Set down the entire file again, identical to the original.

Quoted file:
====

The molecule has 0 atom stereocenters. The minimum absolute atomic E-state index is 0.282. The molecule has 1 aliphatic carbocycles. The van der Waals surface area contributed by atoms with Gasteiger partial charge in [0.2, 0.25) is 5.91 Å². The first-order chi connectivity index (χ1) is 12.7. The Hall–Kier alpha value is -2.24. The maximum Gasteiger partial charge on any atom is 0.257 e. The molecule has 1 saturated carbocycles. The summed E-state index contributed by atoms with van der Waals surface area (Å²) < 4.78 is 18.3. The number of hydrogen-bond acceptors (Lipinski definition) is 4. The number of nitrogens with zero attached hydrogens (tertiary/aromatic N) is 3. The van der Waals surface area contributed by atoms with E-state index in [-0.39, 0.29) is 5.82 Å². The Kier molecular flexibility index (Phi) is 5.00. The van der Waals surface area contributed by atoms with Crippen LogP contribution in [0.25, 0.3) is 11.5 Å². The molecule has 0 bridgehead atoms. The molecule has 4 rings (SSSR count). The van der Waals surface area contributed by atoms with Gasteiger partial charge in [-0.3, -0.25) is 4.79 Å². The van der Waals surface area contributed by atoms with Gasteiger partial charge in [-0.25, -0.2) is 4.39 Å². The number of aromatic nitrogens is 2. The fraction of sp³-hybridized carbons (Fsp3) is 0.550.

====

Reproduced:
The molecule has 0 atom stereocenters. The minimum absolute atomic E-state index is 0.282. The molecule has 1 aliphatic carbocycles. The van der Waals surface area contributed by atoms with Gasteiger partial charge in [0.2, 0.25) is 5.91 Å². The first-order chi connectivity index (χ1) is 12.7. The Hall–Kier alpha value is -2.24. The maximum Gasteiger partial charge on any atom is 0.257 e. The molecule has 1 saturated carbocycles. The summed E-state index contributed by atoms with van der Waals surface area (Å²) < 4.78 is 18.3. The number of hydrogen-bond acceptors (Lipinski definition) is 4. The number of nitrogens with zero attached hydrogens (tertiary/aromatic N) is 3. The van der Waals surface area contributed by atoms with E-state index in [-0.39, 0.29) is 5.82 Å². The Kier molecular flexibility index (Phi) is 5.00. The van der Waals surface area contributed by atoms with Crippen LogP contribution in [0.25, 0.3) is 11.5 Å². The molecule has 0 bridgehead atoms. The molecule has 4 rings (SSSR count). The van der Waals surface area contributed by atoms with Gasteiger partial charge in [-0.3, -0.25) is 4.79 Å². The van der Waals surface area contributed by atoms with Gasteiger partial charge in [-0.25, -0.2) is 4.39 Å². The number of aromatic nitrogens is 2. The fraction of sp³-hybridized carbons (Fsp3) is 0.550.